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Irish fruit company Fyffes (FFY) has significantly increased its earnings targets for 2015 after securing a rise in selling prices of bananas and pineapples in response to currency headwinds.

The group said it demonstrated its “robust business model” and its ability to quickly adapt to prevailing market conditions.

Fyffes also had another strong performance in the recently ended US melon import season, it added.

It has revised EBITDA forecasts upward from the €44m to €50m range to between €55m and €61m. The range now includes an estimated depreciation charge of about €11m for 2015, compared with €8.1m in 2014, reflecting the significant level of capital expenditure in the previous year.

“Fyffes is confident about the future prospects of its business and is well placed to compete strongly in its key markets, following important strategic and operational developments in recent years,” the listed group told the London Stock Exchange. “The group also remains focused on achieving further efficiencies in its operations.”

The Fyffes trading update sent its share price soaring 10% in the early going to 94.7p.

Morning update

Irish forecourt operator Applegreen has started trading on AIM in London and ESM in Dublin this morning with shares opening at €4.25 each. The group’s flotation valued it at €299.7m (£218.8m), with AXA Framlington and Fidelity Investments taking significant stakes. Applegreen also raised €91.7m (£66.9m) in a placing. CEO Bob Etchingham said: “Along with the rest of the management team I am delighted to announce the successful completion of our IPO and our first day of trading as a listed company. The funds raised will provide us with the platform to accelerate our growth across the markets in which we operate and further expand and rebrand our portfolio of sites.”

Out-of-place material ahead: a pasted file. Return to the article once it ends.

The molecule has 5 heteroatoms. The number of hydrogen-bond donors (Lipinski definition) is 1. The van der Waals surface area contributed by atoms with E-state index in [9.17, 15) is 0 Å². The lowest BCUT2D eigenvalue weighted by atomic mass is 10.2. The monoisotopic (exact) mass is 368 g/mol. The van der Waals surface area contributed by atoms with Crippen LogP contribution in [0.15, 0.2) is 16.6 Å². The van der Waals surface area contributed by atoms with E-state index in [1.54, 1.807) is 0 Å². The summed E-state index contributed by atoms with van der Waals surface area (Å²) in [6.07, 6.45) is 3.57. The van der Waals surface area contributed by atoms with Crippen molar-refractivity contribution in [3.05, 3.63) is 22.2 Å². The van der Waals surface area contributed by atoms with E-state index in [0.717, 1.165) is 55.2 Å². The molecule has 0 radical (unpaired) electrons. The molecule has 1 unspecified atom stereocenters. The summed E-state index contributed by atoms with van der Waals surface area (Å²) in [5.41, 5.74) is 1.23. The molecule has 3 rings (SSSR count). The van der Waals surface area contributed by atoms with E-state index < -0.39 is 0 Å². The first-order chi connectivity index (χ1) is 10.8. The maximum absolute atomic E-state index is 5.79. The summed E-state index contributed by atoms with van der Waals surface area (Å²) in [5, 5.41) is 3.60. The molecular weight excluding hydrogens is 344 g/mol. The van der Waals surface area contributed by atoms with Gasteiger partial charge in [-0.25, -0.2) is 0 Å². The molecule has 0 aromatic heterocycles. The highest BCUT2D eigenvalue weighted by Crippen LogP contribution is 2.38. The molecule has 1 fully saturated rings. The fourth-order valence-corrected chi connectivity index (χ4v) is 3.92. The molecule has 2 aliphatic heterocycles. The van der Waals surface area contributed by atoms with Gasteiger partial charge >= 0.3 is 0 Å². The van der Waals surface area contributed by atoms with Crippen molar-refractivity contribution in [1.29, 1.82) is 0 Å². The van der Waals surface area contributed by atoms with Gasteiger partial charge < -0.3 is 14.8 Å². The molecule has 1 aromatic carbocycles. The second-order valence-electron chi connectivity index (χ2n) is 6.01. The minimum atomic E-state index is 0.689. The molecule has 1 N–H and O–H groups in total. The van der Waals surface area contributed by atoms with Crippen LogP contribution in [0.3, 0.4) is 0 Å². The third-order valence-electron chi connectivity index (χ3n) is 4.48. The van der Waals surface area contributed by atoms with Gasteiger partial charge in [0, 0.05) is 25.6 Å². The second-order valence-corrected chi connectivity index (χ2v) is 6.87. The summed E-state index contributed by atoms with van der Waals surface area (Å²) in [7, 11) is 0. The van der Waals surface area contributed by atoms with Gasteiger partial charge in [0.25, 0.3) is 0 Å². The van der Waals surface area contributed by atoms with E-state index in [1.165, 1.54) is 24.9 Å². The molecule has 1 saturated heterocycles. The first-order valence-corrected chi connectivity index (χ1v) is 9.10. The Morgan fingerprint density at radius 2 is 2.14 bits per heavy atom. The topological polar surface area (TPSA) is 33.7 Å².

Sales in week 19 fell 2.1% at Waitrose to £126m, compared with £128.7m a year ago, as “demanding market conditions” took their toll. The supermarket said poorer weather and tough comparatives with the 2014 World Cup led to drop in sales (excluding petrol). Sales in the 19 weeks to date are up 0.5% compared with last year.

Yesterday in the City

Poundland (PLND) was the big faller yesterday in the world of grocery with its shares closing 3.7% down to 299.6p, behind the 300p mark the stock floated at in March 2014. Shares were volatile in the morning directly after the group’s annual results were posted to the LSE, falling more than 6% to a new low of 292.1p at one point before making a slight recovery. Revenues in the group’s first year as a listed plc – the 12 months to 29 March – increased 11.9% to £1.12bn and underlying pre-tax profits were up 18.6% to £43.7m. It is the first time sales at the discount retailer have broken through the £1bn barrier. However, in a trading update for the 11 weeks to 14 June Poundland reported a sales increase of just 3.5% to £228.9m, implying like-for-like figures were down by between 3% and 4%. Trading has been held back in the current financial year by a slowdown in the store opening programme, with only six new shops added to the estate.

The FTSE 100 finished the day 0.4% up at 6,707.9 points after slumping to a five-month low of 6626.2 in earlier trading. The blue-chip index was helped by a jump in fortunes for mining companies and a US equities market rally.

PureCircle (PURE) was up 3.3% for the day at 390p, along with PZ Cussons (PZC), up 1.8% to 365p. Fallers included Hilton Food Group (HFG), down 1.3% to 483p, and Science in Sport (SIS), which was down 2.2% to 63.10p.